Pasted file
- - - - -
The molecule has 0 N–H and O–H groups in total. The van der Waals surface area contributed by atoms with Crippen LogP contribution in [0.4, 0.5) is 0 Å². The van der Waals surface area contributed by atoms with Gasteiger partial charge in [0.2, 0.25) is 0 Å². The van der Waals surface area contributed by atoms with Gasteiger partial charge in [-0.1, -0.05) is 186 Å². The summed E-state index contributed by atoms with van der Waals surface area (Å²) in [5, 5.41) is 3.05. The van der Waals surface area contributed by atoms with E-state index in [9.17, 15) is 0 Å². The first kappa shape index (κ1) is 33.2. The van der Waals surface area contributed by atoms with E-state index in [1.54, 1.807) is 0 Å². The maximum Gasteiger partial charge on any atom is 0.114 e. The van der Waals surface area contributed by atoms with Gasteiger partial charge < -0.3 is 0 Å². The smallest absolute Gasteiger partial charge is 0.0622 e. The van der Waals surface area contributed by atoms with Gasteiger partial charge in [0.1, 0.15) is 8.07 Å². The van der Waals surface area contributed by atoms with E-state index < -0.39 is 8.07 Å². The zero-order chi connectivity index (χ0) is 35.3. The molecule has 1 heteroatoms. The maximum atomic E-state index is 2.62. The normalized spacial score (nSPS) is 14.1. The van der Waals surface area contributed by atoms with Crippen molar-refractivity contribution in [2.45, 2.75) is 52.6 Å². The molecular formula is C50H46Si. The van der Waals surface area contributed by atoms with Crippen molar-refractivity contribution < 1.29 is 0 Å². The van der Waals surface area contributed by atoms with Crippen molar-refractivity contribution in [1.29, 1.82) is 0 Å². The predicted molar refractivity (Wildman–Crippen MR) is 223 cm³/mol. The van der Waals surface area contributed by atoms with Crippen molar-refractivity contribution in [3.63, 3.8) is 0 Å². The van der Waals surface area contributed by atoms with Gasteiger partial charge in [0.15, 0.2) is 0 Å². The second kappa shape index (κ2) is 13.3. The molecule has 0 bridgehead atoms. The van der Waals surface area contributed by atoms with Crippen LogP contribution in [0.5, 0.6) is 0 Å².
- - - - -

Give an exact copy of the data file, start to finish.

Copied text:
The molecule has 0 N–H and O–H groups in total. The van der Waals surface area contributed by atoms with Crippen LogP contribution in [0.4, 0.5) is 0 Å². The van der Waals surface area contributed by atoms with Gasteiger partial charge in [0.2, 0.25) is 0 Å². The van der Waals surface area contributed by atoms with Gasteiger partial charge in [-0.1, -0.05) is 186 Å². The summed E-state index contributed by atoms with van der Waals surface area (Å²) in [5, 5.41) is 3.05. The van der Waals surface area contributed by atoms with E-state index in [9.17, 15) is 0 Å². The first kappa shape index (κ1) is 33.2. The van der Waals surface area contributed by atoms with E-state index in [1.54, 1.807) is 0 Å². The maximum Gasteiger partial charge on any atom is 0.114 e. The van der Waals surface area contributed by atoms with Gasteiger partial charge < -0.3 is 0 Å². The smallest absolute Gasteiger partial charge is 0.0622 e. The van der Waals surface area contributed by atoms with Gasteiger partial charge in [0.1, 0.15) is 8.07 Å². The van der Waals surface area contributed by atoms with E-state index < -0.39 is 8.07 Å². The zero-order chi connectivity index (χ0) is 35.3. The molecule has 1 heteroatoms. The maximum atomic E-state index is 2.62. The normalized spacial score (nSPS) is 14.1. The van der Waals surface area contributed by atoms with Crippen molar-refractivity contribution in [2.45, 2.75) is 52.6 Å². The molecular formula is C50H46Si. The van der Waals surface area contributed by atoms with Crippen molar-refractivity contribution < 1.29 is 0 Å². The van der Waals surface area contributed by atoms with Crippen molar-refractivity contribution in [1.29, 1.82) is 0 Å². The predicted molar refractivity (Wildman–Crippen MR) is 223 cm³/mol. The van der Waals surface area contributed by atoms with Crippen molar-refractivity contribution in [3.63, 3.8) is 0 Å². The van der Waals surface area contributed by atoms with Gasteiger partial charge in [0.15, 0.2) is 0 Å². The second kappa shape index (κ2) is 13.3. The molecule has 0 bridgehead atoms. The van der Waals surface area contributed by atoms with Crippen LogP contribution in [0.5, 0.6) is 0 Å².